Youths and e-cigs: Knowns, unknowns; OSU researcher talks to Blan students

OSU researcher talks to Blan students

By Jade West - and Jadyn Profitt

Editor’s Note: This article was written by two Blanchester High School students and was provided to the News Journal by the school administration.

JUULs and other electronic cigarettes (e-cigs) are popular among teens and young adults. But a tobacco expert recently warned Blanchester middle and high school students that there is potential harm in the as-yet unknown long-term effects of these products.

In presenting “JUULs and E-Cigarettes: What You Don’t Know May Hurt You,” Sarah A. Reisinger, a tobacco researcher at The Ohio State University Comprehensive Cancer Center, told students that nicotine — a component of these products — is harmful to the brains of adolescents, who are often targeted by the tobacco and vaping industries.

JUULs and e-cigs are a problem among students at Blanchester and across Ohio.

In September, Blanchester High School Principal Chris Smith and Assistant Principal Pandy McCarty spoke with students at a school gathering and shared first-hand accounts of the effects of tobacco and nicotine, urging students to stop.

When Smith and McCarty recognized that students did not take the presentation seriously, they turned to experts at Ohio State and were directed to Reisinger, who came to speak with Blanchester students in December.

E-cigarettes have grown in popularity since the early 2000s, Reisinger said, noting that their sleek and deceptive design makes it easier for students to conceal these devices and disguise them as USBs.

E-cigarettes are battery-operated devices that heat the chemicals into an aerosol that is inhaled.

Until recently, Reisinger said, e-cigarettes have not been regulated at the federal level, and there have been no requirements for ingredient testing or disclosure.

“Though they are advertised to help smokers quit and are thought to consist of less harmful chemicals than cigarettes, the long-term effects are still unknown,” she added.

The students learned that there may be many dangers relating to these devices, beginning with the inhaled aerosol, which many students think is harmless.

Reisinger showed a video that referenced a study by scientists at the University of California, San Francisco. The study showed teenagers who use e-cigs had higher levels of dangerous chemicals — specifically naming five — in their bodies than those who do not.

Along with these threats, e-cigarettes and JUULs may cause inflammation in the lungs. Reisinger shared preliminary data from an ongoing study at Ohio State that shows a potential increase in inflammation in the lungs of e-cig users when compared with non-smokers.

However, she noted that the study continues and that it is too early to make firm conclusions.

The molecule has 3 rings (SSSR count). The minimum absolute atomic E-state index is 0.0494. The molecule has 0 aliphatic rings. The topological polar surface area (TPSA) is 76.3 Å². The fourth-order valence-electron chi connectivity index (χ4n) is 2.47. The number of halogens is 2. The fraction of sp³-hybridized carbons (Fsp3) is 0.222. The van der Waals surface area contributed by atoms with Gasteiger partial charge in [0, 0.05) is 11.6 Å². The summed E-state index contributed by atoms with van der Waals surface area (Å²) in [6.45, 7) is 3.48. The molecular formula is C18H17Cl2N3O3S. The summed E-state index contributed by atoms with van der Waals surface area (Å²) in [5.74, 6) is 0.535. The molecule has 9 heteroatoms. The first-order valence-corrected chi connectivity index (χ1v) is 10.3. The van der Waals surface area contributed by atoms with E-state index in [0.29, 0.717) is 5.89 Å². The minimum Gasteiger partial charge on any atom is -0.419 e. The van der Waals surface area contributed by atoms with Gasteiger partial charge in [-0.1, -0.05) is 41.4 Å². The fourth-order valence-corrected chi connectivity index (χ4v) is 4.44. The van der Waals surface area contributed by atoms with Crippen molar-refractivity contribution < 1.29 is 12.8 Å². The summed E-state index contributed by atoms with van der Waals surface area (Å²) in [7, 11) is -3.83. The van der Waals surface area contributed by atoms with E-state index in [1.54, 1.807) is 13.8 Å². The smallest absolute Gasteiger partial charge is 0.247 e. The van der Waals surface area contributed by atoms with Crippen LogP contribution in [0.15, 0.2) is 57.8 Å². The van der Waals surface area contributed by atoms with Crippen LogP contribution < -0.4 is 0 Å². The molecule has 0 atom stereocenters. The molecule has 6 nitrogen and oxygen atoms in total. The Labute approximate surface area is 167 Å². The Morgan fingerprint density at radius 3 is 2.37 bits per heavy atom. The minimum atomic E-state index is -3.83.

If these concerns are not convincing enough, Reisinger said, there is another dangerous factor involved: Both e-cigarettes and JUUL products contain highly addictive nicotine, which can train the brain to be addicted to other drugs, especially within the developing brain of teens.

“And if the liquid within a JUUL pod or e-cig is ingested in any other way than through inhalation, such as absorbed through the skin, it can be toxic and in some cases can cause death,” Reisinger said.

She said a central problem with vaping is that the tobacco industry’s advertising campaigns target youth, and many of the flavors of JUULs, such as créme brulee and mango, appeal to youth.

Reisinger cited data from the Ohio Department of Health’s Ohio Youth Tobacco Survey which shows that, in Ohio, over 20 percent of high school students are current JUUL or other e-cig users.

She also referenced studies from the U.S. Surgeon General’s website showing that teen e-cig users are more likely to start smoking within six months compared to non-users. She noted that more recent studies indicate these rates may be increasing.

Reisinger told students the federal government has long realized that youth are a target for the tobacco industry but recently acted through regulation to thwart e-cig use among youth. Six states — California, New Jersey, Oregon, Hawaii, Maine and Massachusetts — have raised the legal tobacco age to 21, and other localities within states are following suit.

She pointed out that, despite the tobacco industry’s continued success of targeting youth in America, there are organizations fighting nicotine addiction and tobacco use for all ages.

For example, the American Lung Association provides facts and links to get help, and the Truth Initiative goal is to inspire a tobacco-free life. The U.S. Food and Drug Administration, the Centers for Disease Control and Prevention, the Substance Abuse and Mental Services Administration and the National Institute on Drug Abuse all offer resources to help cope with addiction. And individuals can call 1-800-QUIT-NOW or go to to find resources suited to them.

With ample help and support available, Reisinger wants students to know they are not alone in the fight against tobacco use and nicotine addiction. photo
OSU researcher talks to Blan students

By Jade West

and Jadyn Profitt